I will never be able to forget my freshman year at college, even if I try. I was the first person to come to North Greenville from my hometown, since the ‘60s. I was a tall, skinny kid with a bad haircut, who knew absolutely no one and had no idea what he wanted to do with his life.
I was actually succeeding in not having anyone notice me, that is until I stepped into British Literature I with Dr. Dee Bielecki. She wouldn’t let me or anyone else blend in and not be noticed. She noticed and cared about you.
My goal for the class was to sit in the back, not talk to anybody, and make good grades. She helped with the good grades, but she also helped me not to be a wallflower.
On two separate occasions, she focused the entire attention of the class on me. Once we were studying a poem that mentioned, “raven hair,” and she told everyone to turn around and look at my hair.
The other time she was telling us to get with other classmates and form study groups. She then told the class that if they were really smart they would want me in their study group because I had the highest grade in the class. Her saying that made me think, “You know what , maybe I can do this college thing.”
After that class my freshman year, I never had the opportunity to have Dr. Bielecki for another class, but I learned a lot in that one class. She helped me develop a love for English and a love for writing, which helped to deepen our friendship. I took my passion for writing to The Skyliner.
I started stepping into the light a little on my own, by writing an opinion column for the paper. I could always count on her honest opinion about my work. After one column, she flatly told me that my ideas in it “were stupid.”
Regardless whether she agreed with my opinions or not, she always encouraged me to keep writing. Our opinions often were opposite of each other, but I have never had so much respect for someone that I disagree with so much. I know her heart. Her selfless, Christ-like love was a tremendous example to me and to countless others who sat under her as students and walked beside her as a friend. North Greenville will lose a tremendous person this spring when Dr. Bielecki retires after 15 years of teaching at NGC.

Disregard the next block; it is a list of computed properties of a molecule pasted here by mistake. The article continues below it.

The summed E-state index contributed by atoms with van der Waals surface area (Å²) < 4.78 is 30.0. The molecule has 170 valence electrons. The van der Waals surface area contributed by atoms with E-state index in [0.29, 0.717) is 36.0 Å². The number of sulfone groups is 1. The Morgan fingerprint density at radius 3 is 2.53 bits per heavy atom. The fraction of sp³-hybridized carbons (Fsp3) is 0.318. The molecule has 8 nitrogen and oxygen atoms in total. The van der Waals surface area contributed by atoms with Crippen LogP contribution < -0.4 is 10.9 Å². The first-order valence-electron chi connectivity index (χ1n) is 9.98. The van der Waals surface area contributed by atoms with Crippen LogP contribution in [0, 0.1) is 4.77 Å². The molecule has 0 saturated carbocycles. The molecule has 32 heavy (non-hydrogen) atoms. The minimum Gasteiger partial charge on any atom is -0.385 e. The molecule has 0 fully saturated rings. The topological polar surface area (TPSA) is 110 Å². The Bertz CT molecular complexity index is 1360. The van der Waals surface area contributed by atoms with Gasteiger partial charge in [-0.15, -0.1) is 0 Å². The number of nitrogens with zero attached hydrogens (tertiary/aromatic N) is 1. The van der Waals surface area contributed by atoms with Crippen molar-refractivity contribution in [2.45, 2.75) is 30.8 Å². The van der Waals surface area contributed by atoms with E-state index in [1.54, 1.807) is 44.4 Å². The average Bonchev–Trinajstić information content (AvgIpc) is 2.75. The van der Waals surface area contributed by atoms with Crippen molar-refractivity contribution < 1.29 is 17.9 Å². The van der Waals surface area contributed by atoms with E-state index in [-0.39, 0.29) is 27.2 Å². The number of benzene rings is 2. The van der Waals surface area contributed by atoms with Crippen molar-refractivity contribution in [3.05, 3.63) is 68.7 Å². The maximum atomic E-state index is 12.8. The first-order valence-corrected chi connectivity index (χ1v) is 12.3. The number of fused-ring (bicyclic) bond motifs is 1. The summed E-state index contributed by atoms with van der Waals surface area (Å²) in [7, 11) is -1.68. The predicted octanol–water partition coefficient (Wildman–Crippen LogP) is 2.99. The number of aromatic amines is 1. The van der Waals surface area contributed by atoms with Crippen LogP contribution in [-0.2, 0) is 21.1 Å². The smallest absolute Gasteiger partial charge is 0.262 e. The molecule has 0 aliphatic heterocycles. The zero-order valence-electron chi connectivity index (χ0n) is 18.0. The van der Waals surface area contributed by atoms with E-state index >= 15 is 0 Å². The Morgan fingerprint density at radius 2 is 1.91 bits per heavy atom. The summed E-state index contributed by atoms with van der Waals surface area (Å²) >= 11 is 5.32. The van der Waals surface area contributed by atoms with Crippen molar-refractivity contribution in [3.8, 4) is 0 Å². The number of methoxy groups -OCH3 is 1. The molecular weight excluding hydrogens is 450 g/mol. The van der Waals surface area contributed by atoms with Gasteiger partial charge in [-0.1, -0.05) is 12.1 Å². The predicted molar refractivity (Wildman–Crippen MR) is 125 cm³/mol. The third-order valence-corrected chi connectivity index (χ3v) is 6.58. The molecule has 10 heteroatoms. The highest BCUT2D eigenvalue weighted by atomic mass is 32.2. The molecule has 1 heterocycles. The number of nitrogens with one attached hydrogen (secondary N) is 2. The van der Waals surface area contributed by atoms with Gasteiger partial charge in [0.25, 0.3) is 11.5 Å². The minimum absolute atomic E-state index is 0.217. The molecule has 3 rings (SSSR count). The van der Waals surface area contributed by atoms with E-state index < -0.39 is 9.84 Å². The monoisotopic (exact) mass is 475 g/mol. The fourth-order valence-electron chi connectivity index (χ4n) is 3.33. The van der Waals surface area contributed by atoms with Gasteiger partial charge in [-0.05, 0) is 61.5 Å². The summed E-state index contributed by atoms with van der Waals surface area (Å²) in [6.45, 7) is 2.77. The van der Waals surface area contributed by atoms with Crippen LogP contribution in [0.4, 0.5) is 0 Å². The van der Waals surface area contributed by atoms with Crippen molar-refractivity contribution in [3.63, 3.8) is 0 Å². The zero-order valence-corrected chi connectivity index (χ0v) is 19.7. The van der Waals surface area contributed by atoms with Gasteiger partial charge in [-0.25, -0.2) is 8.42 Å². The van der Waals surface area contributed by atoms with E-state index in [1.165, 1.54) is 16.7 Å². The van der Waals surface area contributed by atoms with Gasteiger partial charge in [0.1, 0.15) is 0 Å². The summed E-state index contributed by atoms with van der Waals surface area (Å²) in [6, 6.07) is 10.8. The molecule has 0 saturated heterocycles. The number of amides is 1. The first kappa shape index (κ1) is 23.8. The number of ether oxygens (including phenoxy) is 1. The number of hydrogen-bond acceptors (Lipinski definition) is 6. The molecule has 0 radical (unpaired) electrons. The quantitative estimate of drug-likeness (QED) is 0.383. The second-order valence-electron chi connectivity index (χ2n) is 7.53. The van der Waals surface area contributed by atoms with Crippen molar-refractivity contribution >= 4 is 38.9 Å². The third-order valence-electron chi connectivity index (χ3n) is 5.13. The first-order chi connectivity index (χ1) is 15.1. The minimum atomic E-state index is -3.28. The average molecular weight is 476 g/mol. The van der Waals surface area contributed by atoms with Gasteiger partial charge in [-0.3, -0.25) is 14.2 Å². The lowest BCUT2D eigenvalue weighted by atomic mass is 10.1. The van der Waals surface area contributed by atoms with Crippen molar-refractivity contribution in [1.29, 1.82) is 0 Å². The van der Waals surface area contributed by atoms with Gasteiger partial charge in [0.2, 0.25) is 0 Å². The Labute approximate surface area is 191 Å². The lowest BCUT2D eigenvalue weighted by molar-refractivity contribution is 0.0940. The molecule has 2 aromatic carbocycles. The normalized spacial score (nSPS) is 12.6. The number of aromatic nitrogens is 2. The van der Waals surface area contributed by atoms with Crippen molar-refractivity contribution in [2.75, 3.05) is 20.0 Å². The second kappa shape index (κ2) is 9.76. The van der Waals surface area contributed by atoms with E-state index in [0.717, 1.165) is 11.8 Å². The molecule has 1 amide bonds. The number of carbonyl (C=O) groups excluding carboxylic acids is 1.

I am not the same boy that came to NGC. I’m still tall, but I think I have taken care of the other two for good or bad. The other things that have changed are a direct result of Dr. Bielecki’s impact on my life. She wouldn’t let me get by without knowing anyone. If I didn’t know anyone else, I knew her. I left her class, confident enough to no longer avoid the spotlight. I made friends, met my wife, and now speak at churches near my home. She forced me to be seen, forced me to make myself heard. She also helped me discover my love for writing and expressing my opinion. Still today, she encourages me to work on a book I am writing. That is just who she is, a constant encourager. She cares intimately about each student and wants to see them succeed. This is just my story, one of the thousands of stories, of how Dr. Bielecki changed a life.
Article written by Aaron Earls (’01), North Greenville College Magazine managing editor, for the Spring 2004 issue.